Summary of the Article
In the article Numbers and Costs of Occupational Injury and Illness in Low-Wage Occupations, the author Leigh (2012) described the findings of a study that aimed to address the problem of what the costs of occupational injury and illness are within low-wage occupations, and which of the said occupations contribute most to those costs.
The determination of the solution to this problem would provide public health administrators -- or the government in general – with information on the costs being incurred for injuries and diseases, which in turn would enable them to efficiently allocate healthcare resources. Moreover, by determining the effects of these injuries and diseases on people with low-wage jobs, a more equitable public health care system may be promoted.
The findings of the study showed that an estimate of 596 fatal injuries and 1,625,152 nonfatal injuries occurred in 2010, which resulted in costs of $441 million and $28.3 billion, respectively. The study also showed that in the same year, there were 12,415 cases of fatal illnesses and 87,857 cases of nonfatal illnesses, which resulted in costs of $8.77 billion and $1.53 billion, respectively. As well, the study showed that the seven low-wage occupations that incurred the most medical costs from injuries and illnesses included the following: cashiers ($1.8 billion); restaurant cooks ($1.8 billion); food preparation and serving workers ($2.1 billion); stock clerks and order fillers ($2.7 billion); maids and housekeeping cleaners ($3.1 billion); janitors and cleaners ($4.1 billion); and retail salespersons ($4.5 billion). These results implied that the medical and productivity costs incurred by people in low-wage occupations are considerably more than was generally assumed. The author did not provide recommendations for future studies.
The writer’s main critique for the article is that the method used for gathering data and determining the answers to the problem statement is based mostly on assumptions. In particular, the definitions for the terms low-wage, low-wage occupations, medical costs, and productivity costs are based on rationalizations made by the researcher. Although his definitions were based on scholarly sources or standard definitions for such terms, the researcher acknowledged that there were instances when a term would have two possible definitions. In such cases, the researcher had to choose the definition that he believed would be most appropriate for the purpose of his study. However, the validity of such choices cannot be ensured as they were based mostly on the researcher’s perspectives and reasoning.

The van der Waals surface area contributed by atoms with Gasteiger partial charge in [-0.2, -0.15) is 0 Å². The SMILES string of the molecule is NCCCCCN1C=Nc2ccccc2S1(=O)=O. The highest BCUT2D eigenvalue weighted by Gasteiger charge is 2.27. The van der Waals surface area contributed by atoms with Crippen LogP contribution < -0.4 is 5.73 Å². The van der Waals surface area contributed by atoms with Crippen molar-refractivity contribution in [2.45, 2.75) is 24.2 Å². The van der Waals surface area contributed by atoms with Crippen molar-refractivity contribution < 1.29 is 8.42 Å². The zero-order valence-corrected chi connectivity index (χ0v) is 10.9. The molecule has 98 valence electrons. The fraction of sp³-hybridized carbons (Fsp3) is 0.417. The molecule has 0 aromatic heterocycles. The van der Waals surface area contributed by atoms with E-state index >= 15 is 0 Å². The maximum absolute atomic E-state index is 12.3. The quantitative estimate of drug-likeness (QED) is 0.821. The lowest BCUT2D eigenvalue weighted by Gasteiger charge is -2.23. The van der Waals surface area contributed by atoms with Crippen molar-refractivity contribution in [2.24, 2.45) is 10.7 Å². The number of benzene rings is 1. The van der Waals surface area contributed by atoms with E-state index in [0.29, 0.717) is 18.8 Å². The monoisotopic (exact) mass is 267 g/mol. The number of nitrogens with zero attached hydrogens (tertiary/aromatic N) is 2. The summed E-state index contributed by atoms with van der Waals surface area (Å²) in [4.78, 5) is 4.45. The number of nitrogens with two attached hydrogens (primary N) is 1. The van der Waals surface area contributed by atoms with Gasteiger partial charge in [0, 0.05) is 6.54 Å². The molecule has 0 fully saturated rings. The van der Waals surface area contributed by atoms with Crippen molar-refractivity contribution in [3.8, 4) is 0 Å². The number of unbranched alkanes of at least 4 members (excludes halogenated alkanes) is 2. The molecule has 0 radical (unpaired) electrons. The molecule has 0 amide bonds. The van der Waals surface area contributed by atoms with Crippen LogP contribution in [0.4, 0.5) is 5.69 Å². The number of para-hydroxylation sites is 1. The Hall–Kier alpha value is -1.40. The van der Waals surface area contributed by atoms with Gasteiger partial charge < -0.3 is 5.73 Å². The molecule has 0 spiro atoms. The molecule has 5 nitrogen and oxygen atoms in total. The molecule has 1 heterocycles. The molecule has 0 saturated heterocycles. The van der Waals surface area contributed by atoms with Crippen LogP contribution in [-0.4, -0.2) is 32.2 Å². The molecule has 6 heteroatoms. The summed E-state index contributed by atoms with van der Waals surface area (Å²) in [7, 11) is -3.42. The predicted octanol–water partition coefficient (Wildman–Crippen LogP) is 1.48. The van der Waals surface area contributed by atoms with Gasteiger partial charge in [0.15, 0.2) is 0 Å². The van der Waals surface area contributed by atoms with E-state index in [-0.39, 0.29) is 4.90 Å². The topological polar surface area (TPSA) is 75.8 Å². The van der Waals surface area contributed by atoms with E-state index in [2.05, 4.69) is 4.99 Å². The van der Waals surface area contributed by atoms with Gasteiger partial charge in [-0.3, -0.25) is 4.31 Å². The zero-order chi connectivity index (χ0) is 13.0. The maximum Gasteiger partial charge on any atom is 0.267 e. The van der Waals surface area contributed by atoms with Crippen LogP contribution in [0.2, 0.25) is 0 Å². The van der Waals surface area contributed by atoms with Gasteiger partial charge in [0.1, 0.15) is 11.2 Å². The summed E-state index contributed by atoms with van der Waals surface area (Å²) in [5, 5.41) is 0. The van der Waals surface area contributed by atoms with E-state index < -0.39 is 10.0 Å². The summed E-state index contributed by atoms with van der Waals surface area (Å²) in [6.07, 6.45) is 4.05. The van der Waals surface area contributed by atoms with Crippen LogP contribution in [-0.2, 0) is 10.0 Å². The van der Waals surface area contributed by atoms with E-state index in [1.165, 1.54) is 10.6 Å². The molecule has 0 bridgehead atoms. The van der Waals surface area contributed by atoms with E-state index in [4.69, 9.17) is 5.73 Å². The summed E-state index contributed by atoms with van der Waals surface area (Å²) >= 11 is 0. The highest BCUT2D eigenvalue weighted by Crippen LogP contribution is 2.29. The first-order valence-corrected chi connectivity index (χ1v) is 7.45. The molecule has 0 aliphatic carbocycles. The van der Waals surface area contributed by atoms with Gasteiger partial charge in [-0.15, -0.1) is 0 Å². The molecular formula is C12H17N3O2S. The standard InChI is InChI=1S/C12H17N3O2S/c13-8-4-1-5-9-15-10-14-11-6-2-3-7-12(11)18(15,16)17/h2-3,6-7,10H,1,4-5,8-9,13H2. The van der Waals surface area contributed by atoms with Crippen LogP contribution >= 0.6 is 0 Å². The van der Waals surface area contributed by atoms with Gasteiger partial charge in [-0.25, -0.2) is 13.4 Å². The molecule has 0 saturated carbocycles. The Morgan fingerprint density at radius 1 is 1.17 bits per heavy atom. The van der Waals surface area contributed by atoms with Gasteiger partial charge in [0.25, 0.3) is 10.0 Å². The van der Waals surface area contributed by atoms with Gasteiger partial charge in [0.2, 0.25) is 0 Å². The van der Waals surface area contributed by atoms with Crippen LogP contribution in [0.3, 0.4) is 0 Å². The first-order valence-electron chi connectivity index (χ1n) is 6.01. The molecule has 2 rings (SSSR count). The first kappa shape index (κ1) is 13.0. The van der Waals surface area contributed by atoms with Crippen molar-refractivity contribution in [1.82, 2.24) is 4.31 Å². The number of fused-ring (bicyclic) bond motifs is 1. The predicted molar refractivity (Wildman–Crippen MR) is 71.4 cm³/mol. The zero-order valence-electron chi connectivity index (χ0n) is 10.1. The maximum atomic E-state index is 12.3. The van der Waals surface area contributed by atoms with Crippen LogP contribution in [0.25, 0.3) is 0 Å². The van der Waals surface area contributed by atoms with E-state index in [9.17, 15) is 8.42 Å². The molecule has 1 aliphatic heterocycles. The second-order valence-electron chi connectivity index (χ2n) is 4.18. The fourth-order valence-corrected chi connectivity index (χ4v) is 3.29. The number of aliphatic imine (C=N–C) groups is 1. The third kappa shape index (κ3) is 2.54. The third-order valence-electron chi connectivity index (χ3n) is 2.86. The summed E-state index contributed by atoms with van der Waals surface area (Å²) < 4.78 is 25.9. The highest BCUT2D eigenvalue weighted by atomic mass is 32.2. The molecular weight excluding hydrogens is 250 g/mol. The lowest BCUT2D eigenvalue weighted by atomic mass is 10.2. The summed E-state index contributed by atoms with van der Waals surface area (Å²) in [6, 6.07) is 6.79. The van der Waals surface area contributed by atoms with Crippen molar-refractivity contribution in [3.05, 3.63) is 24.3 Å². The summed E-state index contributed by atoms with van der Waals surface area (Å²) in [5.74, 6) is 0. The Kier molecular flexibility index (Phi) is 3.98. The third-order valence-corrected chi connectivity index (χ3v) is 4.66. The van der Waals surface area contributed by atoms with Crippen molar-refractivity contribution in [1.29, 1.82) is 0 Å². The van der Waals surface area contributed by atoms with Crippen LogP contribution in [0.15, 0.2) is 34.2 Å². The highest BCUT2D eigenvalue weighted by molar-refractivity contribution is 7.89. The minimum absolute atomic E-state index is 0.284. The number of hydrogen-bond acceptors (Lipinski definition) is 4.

The study also made use of data from previous studies. However, unlike in a meta-analysis research where the researcher would often indicate how the data obtained from previous studies were analyzed, the researcher for the current study did not clearly indicate how data from previous studies were analyzed. All throughout the article, phrases such as “The $0.31 billion is drawn from the previous study (Leigh, 2011)” or “In the previous study, the estimate for farm workers on crop and livestock farms and domestic workers is 59,700 cases out of a total 5,126,900.” Unless the reader of the article has also read the previous study’s findings or is knowledgeable about the previous study, statements such as those mentioned would seem ambiguous or irrelevant to the reader.
Moreover, the data analyzed did not include the military personnel, the self-employed, certain farm workers, and domestic workers. Although the current study was only the first study conducted in this particular area of research, the findings or results would have been complete and more inclusive if the aforementioned occupations were also included in the analysis.
In addition, the estimates obtained may be quite inaccurate as there were many sources of discrepancies. One is the inaccuracies that resulted from underreporting. Another is that the 2010 data was obtained by merely updating the 2007 data through the use of inflation adjustments and adjustment for changes in the number of cases. This means that no actual data from 2010 was used or obtained. Moreover, there was no equivalent BLS (Bureau of Labor Statistics) data set for fatal disease cases, that is, there was no SOII (Survey of Occupational Injuries and Illnesses) or CFOI (Census of Fatal Occupational Injuries) for diseases. As a result, the researcher had to resort to using other methods for obtaining the data. However, these methods were again based on assumptions.
Leigh, J. P. (2012, December). Numbers and costs of occupational injury
and illness in low-wage occupations. Retrieved from